Ten years ago, my mother acquired a wonderful roommate in the nursing home where she spent her final days. During my daily visits, I came to love and admire Mrs. Austin, and “adopted” her happily since she had no family of her own. Although in her early nineties, she nonetheless remained alert, articulate and happy until the end. Since my mother couldn’t speak because of her illness, Mrs. Austin enthusiastically filled the void, chatting amiably, regaling us with stories, and even summoning a nurse when she sensed that my mother needed help. One day, while sharing our daily lunch together, Mrs. Austin observed that she and my mother “made a perfect pair. I’m a great talker, and she’s a wonderful and patient listener!”

Imagine if our parish were like that — each taking care to use his or her strength to make up for another’s weakness. In fact, that is exactly what should be happening in every congregation of Christian believers. The apostle Paul likened our differing spiritual and physical gifts to the various parts of the human body. Eyes, ears, hands, feet — all perform various functions. And yet, while very different from each other, they remain essential. As each fulfills its individual function and does so in harmony with all the rest, the whole body cannot help but benefit.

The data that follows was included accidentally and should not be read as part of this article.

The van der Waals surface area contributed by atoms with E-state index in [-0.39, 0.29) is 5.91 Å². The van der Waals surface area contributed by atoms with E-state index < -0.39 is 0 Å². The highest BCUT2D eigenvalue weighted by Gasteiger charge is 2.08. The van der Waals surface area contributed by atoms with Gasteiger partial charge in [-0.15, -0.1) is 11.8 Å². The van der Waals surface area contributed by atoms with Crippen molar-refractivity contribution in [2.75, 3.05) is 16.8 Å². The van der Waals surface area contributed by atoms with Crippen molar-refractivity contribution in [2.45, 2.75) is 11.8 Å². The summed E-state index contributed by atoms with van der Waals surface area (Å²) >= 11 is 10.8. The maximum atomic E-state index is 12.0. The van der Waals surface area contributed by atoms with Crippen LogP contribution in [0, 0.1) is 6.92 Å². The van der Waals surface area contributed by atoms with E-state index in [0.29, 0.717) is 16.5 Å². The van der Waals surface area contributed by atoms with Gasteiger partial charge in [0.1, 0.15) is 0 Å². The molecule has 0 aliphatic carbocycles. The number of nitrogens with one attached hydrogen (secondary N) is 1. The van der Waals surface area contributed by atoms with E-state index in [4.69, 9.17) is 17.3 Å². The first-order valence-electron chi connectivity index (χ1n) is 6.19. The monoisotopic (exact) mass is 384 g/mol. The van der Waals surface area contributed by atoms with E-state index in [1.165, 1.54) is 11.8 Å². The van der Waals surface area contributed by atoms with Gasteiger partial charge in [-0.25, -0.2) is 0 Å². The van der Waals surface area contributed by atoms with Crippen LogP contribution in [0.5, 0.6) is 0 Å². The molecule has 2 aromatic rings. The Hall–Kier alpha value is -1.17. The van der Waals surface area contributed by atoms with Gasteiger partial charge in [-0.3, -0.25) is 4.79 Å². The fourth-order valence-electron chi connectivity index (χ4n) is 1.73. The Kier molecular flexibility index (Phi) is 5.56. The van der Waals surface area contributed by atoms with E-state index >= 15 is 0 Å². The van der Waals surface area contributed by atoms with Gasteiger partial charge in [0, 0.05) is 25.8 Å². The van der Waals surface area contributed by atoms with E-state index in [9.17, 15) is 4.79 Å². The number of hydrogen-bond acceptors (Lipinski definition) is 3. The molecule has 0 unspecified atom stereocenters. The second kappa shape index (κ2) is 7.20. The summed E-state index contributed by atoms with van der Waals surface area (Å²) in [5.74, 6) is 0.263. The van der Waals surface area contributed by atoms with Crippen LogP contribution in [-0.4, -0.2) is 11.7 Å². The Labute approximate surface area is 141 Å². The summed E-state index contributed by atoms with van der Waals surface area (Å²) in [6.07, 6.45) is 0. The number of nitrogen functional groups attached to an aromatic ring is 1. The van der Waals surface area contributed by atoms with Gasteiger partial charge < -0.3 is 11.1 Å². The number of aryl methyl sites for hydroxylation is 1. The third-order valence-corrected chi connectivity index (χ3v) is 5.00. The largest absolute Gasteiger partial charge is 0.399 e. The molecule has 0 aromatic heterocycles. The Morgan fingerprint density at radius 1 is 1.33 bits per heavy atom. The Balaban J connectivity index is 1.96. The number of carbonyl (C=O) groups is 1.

Just as all of us have certain weaknesses, so, too, we also have our particular strengths. God, in his providential and infinite wisdom, has gifted every believer for the good of the church. He has given each of us, from the most humble, an equal opportunity to be of service. In this way we come to understand that we need each other. This is what St. Paul meant when he wrote, “we cannot do without the parts of the body that seem to be weaker.” (I Cor. 12:22). Because there is no such thing in the church as insignificant service for Christ, there also cannot be a nobody.